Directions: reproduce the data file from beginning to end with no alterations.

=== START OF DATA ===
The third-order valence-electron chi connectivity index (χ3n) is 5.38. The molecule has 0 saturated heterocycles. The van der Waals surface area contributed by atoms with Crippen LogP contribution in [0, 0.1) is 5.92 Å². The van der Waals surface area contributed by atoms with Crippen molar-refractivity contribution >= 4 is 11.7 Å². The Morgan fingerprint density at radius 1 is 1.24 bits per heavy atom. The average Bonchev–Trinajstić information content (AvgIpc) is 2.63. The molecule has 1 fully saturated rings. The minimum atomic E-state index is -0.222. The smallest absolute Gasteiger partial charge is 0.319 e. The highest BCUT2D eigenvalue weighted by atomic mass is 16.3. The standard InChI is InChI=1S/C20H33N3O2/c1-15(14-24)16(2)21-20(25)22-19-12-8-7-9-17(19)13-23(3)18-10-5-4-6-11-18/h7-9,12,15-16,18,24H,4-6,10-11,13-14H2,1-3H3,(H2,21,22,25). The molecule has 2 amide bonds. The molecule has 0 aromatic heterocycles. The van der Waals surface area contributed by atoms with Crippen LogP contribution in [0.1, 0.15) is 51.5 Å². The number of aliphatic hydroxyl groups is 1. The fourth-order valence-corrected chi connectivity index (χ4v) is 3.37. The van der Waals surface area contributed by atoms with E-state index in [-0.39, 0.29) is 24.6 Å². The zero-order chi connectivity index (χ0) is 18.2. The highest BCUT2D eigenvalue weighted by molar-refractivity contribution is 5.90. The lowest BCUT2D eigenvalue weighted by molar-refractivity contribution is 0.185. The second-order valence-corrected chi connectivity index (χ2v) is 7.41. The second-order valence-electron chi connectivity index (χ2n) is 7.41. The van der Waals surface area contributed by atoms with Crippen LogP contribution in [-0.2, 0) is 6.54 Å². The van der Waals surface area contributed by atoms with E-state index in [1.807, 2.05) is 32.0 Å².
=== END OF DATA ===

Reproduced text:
The third-order valence-electron chi connectivity index (χ3n) is 5.38. The molecule has 0 saturated heterocycles. The van der Waals surface area contributed by atoms with Crippen LogP contribution in [0, 0.1) is 5.92 Å². The van der Waals surface area contributed by atoms with Crippen molar-refractivity contribution >= 4 is 11.7 Å². The Morgan fingerprint density at radius 1 is 1.24 bits per heavy atom. The average Bonchev–Trinajstić information content (AvgIpc) is 2.63. The molecule has 1 fully saturated rings. The minimum atomic E-state index is -0.222. The smallest absolute Gasteiger partial charge is 0.319 e. The highest BCUT2D eigenvalue weighted by atomic mass is 16.3. The standard InChI is InChI=1S/C20H33N3O2/c1-15(14-24)16(2)21-20(25)22-19-12-8-7-9-17(19)13-23(3)18-10-5-4-6-11-18/h7-9,12,15-16,18,24H,4-6,10-11,13-14H2,1-3H3,(H2,21,22,25). The molecule has 2 amide bonds. The molecule has 0 aromatic heterocycles. The van der Waals surface area contributed by atoms with Crippen LogP contribution in [0.1, 0.15) is 51.5 Å². The number of aliphatic hydroxyl groups is 1. The fourth-order valence-corrected chi connectivity index (χ4v) is 3.37. The van der Waals surface area contributed by atoms with E-state index in [-0.39, 0.29) is 24.6 Å². The zero-order chi connectivity index (χ0) is 18.2. The highest BCUT2D eigenvalue weighted by molar-refractivity contribution is 5.90. The lowest BCUT2D eigenvalue weighted by molar-refractivity contribution is 0.185. The second-order valence-corrected chi connectivity index (χ2v) is 7.41. The second-order valence-electron chi connectivity index (χ2n) is 7.41. The van der Waals surface area contributed by atoms with Crippen LogP contribution in [-0.2, 0) is 6.54 Å². The van der Waals surface area contributed by atoms with E-state index in [1.807, 2.05) is 32.0 Å².